Florian Gadsby, (Florian Gadsby 2022)




One of the greatest things about working with clay is the simple fact that any scraps you end up with throughout the making process can easily just be recycled and reused and eventually thrown into new pots. This recyclable waste can come from numerous places the most prevalent being from the trimming process where layers of leather hard clay are trimmed away from the pots that fill up the wheel tray with thin coils of clay. As they’re so thin, and disintegrate really easily, I immediately just chuck them into the reclaim bucket that lives next to my wheel and anytime my tray gets full I simply just dump them straight into it. Anything thicker than these turnings say a larger chunk of leather hard clay – I’ll never throw that directly into the reclaimed bucket if it’s still slightly wet as it’ll take weeks to degrade to a point where it can be recycled nicely so, instead, I’ll let it turn completely bone dry before placing it into this bucket. I also add things like the slops left over from my throwing water and when all these trimmings and other bits of waste are soaked overnight it’ll slake down into a fine slurry.

Whenever I’m throwing pots if I need to remove the slip off my hands I do so against this sharp edge of a bucket filled with water. Then at the end of the day once I’ve finished throwing all my pots I’ll sponge down the wheel and then I’ll clean all of my tools and I’ll ring out the sponge in that same bucket of water. Even though I have a clay trap under the sink in my studio I still wash all of my tools and sponges and towels and things in this bucket of water first. I also don’t necessarily worry about cleaning every tool perfectly as, under normal circumstances, I’m probably going to use them in the next few days. I’ll lay out all of these wash tools on a cloth to dry overnight and at the same time all the clay will settle in a layer at the bottom.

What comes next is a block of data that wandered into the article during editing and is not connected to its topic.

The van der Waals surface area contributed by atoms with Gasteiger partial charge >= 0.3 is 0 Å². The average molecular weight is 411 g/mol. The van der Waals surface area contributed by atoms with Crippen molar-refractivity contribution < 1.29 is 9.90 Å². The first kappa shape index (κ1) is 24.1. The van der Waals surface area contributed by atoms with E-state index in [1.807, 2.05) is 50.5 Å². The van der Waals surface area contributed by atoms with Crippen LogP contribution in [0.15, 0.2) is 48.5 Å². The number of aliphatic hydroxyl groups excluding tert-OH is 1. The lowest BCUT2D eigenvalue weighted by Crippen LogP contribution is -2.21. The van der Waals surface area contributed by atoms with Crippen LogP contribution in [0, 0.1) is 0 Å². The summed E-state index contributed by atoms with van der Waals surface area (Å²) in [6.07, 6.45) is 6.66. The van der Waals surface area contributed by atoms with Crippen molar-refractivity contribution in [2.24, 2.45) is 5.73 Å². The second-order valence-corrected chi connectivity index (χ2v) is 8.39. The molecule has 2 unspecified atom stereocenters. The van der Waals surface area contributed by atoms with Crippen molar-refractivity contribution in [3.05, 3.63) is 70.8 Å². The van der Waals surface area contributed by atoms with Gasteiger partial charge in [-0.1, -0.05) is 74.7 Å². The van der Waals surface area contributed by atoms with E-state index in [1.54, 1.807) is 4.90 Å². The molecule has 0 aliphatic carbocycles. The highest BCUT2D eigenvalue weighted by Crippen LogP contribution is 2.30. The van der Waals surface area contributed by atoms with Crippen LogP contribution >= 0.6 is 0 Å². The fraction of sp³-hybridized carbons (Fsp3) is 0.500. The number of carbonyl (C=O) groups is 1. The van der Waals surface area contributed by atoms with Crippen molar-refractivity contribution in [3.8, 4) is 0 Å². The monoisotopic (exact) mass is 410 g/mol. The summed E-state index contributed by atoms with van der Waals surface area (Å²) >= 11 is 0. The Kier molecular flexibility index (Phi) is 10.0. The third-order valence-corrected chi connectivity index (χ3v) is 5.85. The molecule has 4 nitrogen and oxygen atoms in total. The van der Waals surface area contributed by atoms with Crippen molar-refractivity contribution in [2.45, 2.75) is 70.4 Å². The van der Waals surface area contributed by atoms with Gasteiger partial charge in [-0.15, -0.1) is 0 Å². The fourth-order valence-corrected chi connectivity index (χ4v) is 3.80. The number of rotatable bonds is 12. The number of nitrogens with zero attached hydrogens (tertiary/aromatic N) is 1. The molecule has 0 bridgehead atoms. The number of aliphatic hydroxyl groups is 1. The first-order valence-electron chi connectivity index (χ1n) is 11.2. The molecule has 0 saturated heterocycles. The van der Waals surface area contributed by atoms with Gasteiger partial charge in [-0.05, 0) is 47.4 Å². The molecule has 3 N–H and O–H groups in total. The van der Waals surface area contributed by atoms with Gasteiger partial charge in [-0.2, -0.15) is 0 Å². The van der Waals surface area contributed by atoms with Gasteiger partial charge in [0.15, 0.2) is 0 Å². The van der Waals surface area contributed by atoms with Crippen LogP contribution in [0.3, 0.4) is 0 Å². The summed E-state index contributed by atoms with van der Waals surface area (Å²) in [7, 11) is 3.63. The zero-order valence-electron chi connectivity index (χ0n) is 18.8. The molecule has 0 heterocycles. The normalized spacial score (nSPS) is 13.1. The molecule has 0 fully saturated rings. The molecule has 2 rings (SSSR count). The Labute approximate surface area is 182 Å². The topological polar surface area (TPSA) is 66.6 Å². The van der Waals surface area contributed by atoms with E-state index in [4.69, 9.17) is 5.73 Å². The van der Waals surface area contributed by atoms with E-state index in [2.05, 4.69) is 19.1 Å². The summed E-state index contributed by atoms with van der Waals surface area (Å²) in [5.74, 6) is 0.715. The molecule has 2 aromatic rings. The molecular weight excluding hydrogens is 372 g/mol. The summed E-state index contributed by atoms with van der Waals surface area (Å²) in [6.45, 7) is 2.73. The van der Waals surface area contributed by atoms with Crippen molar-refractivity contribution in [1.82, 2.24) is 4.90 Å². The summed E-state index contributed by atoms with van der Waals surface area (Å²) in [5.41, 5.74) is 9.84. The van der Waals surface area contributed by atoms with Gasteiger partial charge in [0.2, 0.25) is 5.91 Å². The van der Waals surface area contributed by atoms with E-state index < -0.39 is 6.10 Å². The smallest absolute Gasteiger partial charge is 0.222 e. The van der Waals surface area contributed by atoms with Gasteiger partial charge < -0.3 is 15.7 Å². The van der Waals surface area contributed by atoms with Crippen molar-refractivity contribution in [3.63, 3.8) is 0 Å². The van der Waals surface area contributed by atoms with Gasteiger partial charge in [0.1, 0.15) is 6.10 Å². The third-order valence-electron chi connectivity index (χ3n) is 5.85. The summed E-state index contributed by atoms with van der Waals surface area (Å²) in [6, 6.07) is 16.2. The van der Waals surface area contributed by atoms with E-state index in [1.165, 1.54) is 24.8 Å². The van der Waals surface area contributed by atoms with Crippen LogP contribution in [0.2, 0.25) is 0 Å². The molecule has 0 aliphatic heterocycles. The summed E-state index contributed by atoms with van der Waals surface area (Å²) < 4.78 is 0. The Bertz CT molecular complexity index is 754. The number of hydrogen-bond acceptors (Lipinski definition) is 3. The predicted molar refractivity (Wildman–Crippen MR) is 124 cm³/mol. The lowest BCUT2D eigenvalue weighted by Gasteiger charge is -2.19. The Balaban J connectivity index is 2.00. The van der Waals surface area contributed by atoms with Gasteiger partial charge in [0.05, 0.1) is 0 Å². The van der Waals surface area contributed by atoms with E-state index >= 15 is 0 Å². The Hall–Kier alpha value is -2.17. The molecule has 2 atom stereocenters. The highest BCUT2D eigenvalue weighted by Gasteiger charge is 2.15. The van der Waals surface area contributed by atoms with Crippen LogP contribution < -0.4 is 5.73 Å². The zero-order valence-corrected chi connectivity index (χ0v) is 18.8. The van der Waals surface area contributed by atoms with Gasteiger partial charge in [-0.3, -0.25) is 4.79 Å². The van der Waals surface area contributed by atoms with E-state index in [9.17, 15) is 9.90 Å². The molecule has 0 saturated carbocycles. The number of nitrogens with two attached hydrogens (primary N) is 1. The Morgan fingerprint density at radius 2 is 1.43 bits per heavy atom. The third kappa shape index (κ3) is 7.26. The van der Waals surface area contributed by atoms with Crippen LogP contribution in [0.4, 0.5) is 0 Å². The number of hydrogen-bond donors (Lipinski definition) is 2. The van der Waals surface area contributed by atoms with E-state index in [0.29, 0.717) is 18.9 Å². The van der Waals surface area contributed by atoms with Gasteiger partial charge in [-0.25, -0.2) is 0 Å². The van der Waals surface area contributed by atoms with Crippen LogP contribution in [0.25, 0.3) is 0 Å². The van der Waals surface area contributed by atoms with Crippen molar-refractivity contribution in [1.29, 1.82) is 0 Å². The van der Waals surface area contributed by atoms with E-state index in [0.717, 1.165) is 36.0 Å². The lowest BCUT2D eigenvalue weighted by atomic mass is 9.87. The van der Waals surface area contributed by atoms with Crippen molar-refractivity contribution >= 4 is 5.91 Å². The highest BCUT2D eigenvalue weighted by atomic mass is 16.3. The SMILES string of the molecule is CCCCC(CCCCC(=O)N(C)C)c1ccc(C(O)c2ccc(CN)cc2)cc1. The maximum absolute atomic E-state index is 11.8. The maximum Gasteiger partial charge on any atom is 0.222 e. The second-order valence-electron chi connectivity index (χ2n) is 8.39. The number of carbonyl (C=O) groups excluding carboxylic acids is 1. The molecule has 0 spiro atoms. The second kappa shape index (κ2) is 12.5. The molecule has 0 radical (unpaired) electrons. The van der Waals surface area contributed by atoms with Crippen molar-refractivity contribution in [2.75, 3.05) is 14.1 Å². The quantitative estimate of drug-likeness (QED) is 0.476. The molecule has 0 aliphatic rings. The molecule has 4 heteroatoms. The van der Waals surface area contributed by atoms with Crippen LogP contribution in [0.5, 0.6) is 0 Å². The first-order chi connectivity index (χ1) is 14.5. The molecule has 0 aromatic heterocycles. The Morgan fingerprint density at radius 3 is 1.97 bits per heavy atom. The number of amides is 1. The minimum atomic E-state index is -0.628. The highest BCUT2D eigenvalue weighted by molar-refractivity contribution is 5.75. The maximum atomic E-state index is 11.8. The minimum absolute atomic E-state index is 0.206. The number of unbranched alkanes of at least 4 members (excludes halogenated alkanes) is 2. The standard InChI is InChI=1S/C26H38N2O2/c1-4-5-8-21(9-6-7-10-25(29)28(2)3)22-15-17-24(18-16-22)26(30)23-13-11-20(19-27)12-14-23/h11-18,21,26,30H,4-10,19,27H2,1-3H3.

The following morning I then carefully pour away the water trying my very best not to disturb the settled clay in the bottom. I swirl together what’s left and then this once again is added to my reclaim bucket.


Again after a week or maybe two of throwing and trimming the bucket usually gets full. I then use a large sponge to remove as much excess water from the top as possible – which I ring out in my other bucket of water that will eventually get added back to this. I then drag the bucket over to my plaster bats (which are made from a mixture of 80 potters plaster and 20 casting plaster, for strength). I place these plaster bats onto three kiln props so air can get beneath them and help dry them out.

They’re heavy thick bats that’ll absorb a lot of water from the clay that’s placed onto it, yet, they can still quickly become saturated and from time to time when they’re not in use I’ll either take them outside to sit in the sun or I’ll place them underneath my gas kiln when I’m firing it. I used to prop them up with wooden slats but they quickly become very moldy whereas these kiln props can’t. They’re also given a scrub clean every now and then to dislodge any loose plaster that might find its way into your clay body which you definitely want to try and avoid as small specks of plaster lodged in clay once fired can cause the clay and glaze above it to shear off, which is something potters called lime popping [Lime popping], so if you do recycle your clay like this and you find a little hard bead of white in your clay it’s best to remove it.


Florian Gadsby. 2022. “How I Recycle My Stoneware Pottery Reclaim.” https://www.youtube.com/watch?v=KmosgAAiiok.